But I will say this: It would probably help if people educated themselves a bit more about how trade actually works before voting in politicians who promise to “save their jobs” from foreign competition.

Sympathy for the incel

Post 237: May 6 JDN 2458245

If you’ve been following the news surrounding the recent terrorist attack in Toronto, you may have encountered the word “incel” for the first time via articles in NPR, Vox, USA Today, or other sources linking the attack to the incel community.

If this was indeed your first exposure to the concept of “incel”, I think you are getting a distorted picture of their community, which is actually a surprisingly large Internet subculture. Finding out about incel this way would be like finding out about Islam from 9/11. (Actually, I’m fairly sure a lot of Americans did learn that way, which is awful.) The incel community is remarkably large one—hundreds of thousands of members at least, and quite likely millions.

While a large proportion subscribe to a toxic and misogynistic ideology, a similarly large proportion do not; while the ideology has contributed to terrorism and other violence, the vast majority of members of the community are not violent.

Note that the latter sentence is also entirely true of Islam. So if you are sympathetic toward Muslims and want to protect them from abuse and misunderstanding, I maintain that you should want to do the same for incels, and for basically the same reasons.

I want to make something abundantly clear at the outset:

This attack was terrorism. I am in no way excusing or defending the use of terrorism. Once someone crosses the line and starts attacking random civilians, I don’t care what their grievances were; the best response to their behavior involves snipers on rooftops. I frankly don’t even understand the risks police are willing to take in order to capture these people alive—especially considering how trigger-happy they are when it comes to random Black men. If you start shooting (or bombing, or crashing vehicles into) civilians, the police should shoot you. It’s that simple.

I do not want to evoke sympathy for incel-motivated terrorism. I want to evoke sympathy for the hundreds of thousands of incels who would never support terrorism and are now being publicly demonized.

I also want to make it clear that I am not throwing in my hat with the likes of Robin Hanson (who is also well-known as a behavioral economist, blogger, science fiction fan, Less Wrong devotee, and techno-utopian—so I feel a particular need to clarify my differences with him) when he defends something he calls in purposefully cold language “redistribution of sex” (that one is from right after the attack, but he has done this before, in previous blog posts).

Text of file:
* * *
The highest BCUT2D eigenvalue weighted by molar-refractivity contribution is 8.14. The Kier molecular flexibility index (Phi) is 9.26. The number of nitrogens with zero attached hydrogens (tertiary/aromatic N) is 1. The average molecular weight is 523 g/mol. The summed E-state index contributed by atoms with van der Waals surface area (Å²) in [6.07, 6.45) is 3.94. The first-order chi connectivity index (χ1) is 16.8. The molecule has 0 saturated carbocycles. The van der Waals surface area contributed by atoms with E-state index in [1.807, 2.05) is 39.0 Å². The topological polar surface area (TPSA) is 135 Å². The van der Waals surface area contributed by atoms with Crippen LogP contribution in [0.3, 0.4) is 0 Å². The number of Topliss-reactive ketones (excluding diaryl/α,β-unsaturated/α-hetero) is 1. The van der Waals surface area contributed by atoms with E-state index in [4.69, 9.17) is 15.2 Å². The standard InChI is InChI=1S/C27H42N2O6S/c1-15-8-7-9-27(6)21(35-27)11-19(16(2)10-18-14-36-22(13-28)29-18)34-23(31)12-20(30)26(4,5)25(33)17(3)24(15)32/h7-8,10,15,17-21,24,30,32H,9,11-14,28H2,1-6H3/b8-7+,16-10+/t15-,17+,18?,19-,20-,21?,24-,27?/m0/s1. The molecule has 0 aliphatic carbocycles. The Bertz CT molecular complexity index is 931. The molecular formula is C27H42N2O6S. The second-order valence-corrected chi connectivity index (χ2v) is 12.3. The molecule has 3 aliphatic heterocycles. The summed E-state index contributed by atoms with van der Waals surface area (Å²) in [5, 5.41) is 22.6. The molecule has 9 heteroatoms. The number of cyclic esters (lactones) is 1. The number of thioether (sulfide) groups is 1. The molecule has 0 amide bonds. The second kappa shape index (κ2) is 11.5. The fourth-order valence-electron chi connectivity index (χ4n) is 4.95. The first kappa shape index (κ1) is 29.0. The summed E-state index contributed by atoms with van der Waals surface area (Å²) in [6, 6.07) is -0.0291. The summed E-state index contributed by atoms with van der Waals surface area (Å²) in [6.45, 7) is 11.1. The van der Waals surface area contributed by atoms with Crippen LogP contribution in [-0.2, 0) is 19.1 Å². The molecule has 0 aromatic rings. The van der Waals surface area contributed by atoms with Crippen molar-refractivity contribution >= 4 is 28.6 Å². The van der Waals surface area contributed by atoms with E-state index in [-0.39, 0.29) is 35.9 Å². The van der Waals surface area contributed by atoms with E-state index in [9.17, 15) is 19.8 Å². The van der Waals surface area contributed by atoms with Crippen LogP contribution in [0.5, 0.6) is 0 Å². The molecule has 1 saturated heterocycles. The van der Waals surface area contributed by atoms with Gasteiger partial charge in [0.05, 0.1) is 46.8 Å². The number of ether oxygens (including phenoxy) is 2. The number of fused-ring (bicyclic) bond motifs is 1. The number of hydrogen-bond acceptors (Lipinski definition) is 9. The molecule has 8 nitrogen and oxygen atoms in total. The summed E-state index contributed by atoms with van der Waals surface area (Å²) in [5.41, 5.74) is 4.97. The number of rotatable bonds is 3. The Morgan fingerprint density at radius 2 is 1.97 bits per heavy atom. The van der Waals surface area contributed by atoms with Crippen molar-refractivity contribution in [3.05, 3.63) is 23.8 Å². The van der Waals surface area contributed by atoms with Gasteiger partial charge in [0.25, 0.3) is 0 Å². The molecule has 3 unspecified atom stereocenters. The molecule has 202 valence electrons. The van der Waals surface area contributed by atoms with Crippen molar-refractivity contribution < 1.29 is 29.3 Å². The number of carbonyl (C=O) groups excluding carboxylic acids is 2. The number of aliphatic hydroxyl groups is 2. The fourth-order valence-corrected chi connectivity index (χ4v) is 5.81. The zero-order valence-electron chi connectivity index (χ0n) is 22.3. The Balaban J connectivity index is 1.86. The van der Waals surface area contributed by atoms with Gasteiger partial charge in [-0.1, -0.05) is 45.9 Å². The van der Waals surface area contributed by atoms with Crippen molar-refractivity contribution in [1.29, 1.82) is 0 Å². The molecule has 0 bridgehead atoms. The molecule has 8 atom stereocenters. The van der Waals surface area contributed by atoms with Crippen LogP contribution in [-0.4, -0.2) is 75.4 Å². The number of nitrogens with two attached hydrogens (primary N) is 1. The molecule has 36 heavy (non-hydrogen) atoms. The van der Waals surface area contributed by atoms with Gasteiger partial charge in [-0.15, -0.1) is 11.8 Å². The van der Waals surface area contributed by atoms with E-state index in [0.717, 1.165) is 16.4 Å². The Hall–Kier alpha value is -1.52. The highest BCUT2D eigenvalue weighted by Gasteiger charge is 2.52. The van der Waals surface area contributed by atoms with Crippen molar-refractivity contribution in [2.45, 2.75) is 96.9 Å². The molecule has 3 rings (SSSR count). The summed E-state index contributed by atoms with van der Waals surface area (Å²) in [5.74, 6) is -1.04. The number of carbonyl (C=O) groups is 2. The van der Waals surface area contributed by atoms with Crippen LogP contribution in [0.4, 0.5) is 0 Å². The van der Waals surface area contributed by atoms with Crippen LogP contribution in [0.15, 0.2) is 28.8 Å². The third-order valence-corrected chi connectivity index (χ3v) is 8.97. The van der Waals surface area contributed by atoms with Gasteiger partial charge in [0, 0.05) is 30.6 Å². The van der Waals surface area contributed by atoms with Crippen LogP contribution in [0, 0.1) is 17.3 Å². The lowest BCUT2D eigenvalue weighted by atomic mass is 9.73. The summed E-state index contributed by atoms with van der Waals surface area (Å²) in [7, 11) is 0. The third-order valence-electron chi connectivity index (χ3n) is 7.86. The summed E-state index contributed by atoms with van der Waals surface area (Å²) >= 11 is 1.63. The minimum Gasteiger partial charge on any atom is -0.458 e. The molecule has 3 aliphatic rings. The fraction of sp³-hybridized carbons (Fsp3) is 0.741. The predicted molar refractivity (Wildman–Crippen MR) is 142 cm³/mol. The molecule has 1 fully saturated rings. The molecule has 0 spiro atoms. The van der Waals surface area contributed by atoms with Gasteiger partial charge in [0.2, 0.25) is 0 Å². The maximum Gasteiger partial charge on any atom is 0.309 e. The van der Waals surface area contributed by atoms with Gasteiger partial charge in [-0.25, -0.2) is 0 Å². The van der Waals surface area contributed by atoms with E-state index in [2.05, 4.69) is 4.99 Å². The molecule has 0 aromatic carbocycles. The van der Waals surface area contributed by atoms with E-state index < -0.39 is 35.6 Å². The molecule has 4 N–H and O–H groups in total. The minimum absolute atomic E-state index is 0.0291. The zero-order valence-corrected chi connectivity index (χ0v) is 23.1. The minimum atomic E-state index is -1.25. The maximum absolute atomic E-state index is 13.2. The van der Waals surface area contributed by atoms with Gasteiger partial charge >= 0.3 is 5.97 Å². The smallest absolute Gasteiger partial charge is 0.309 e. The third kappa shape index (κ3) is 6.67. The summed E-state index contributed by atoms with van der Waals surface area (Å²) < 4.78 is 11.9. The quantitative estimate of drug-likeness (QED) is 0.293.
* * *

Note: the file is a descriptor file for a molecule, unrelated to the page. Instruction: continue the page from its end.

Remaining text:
Hanson has drunk Robert Nozick‘s Kool-Aid, and thinks that redistribution of wealth via taxation is morally equivalent to theft or even slavery. He is fond of making comparisons between redistribution of wealth and other forms of “redistribution” that obviously would be tantamount to theft and slavery, and asking “What’s the difference?” when in fact the difference is glaringly obvious to everyone but him. He is also fond of saying that “inequality between households within a nation” is a small portion of inequality, and then wondering aloud why we make such a big deal out of it. The answer here is also quite obvious: First of all, it’s not that small a portion of inequality—it’s a third of global income inequality by most measures, it’s increasing while across-nation inequality is decreasing, and the absolute magnitude of within-nation inequality is staggering: there are households with incomes over one million times that of other households within the same nation. (Where are the people who have had sex one hundred billion times, let alone the ones who had sex forty billion times in one year? Because here’s the man who has one hundred billion dollars and made almost $40 billion in one year.) Second, within-nation inequality is extremely simple to fix by public policy; just change a few numbers in the tax code—in fact, just change them back to what they were in the 1950s. Cross-national inequality is much more complicated (though I believe it can be solved, eventually) and some forms of what he’s calling “inequality” (like “inequality across periods of human history” or “inequality of innate talent”) don’t seem amenable to correction under any conceivable circumstances.

Hanson has lots of just-so stories about the evolutionary psychology of why “we don’t care” about cross-national inequality (gee, I thought maybe devoting my career to it was a pretty good signal otherwise?) or inequality in access to sex (which is thousands of times smaller than income inequality), but no clear policy suggestions for how these other forms of inequality could be in any way addressed. This whole idea of “redistribution of sex”; what does that mean, exactly? Legalized or even subsidized prostitution or sex robots would be one thing; I can see pros and cons there at least. But without clarification, it sounds like he’s endorsing the most extremist misogynist incels who think that women should be rightfully compelled to have sex with sexually frustrated men—which would be quite literally state-sanctioned rape. I think really Hanson isn’t all that interested in incels, and just wants to make fun of silly “socialists” who would dare suppose that maybe Jeff Bezos doesn’t need his 120 billion dollars as badly as some of the starving children in Africa could benefit from them, or that maybe having a tax system similar to Sweden or Denmark (which consistently rate as some of the happiest, most prosperous nations on Earth) sounds like a good idea. He takes things that are obviously much worse than redistributive taxation, and compares them to redistributive taxation to make taxation seem worse than it is.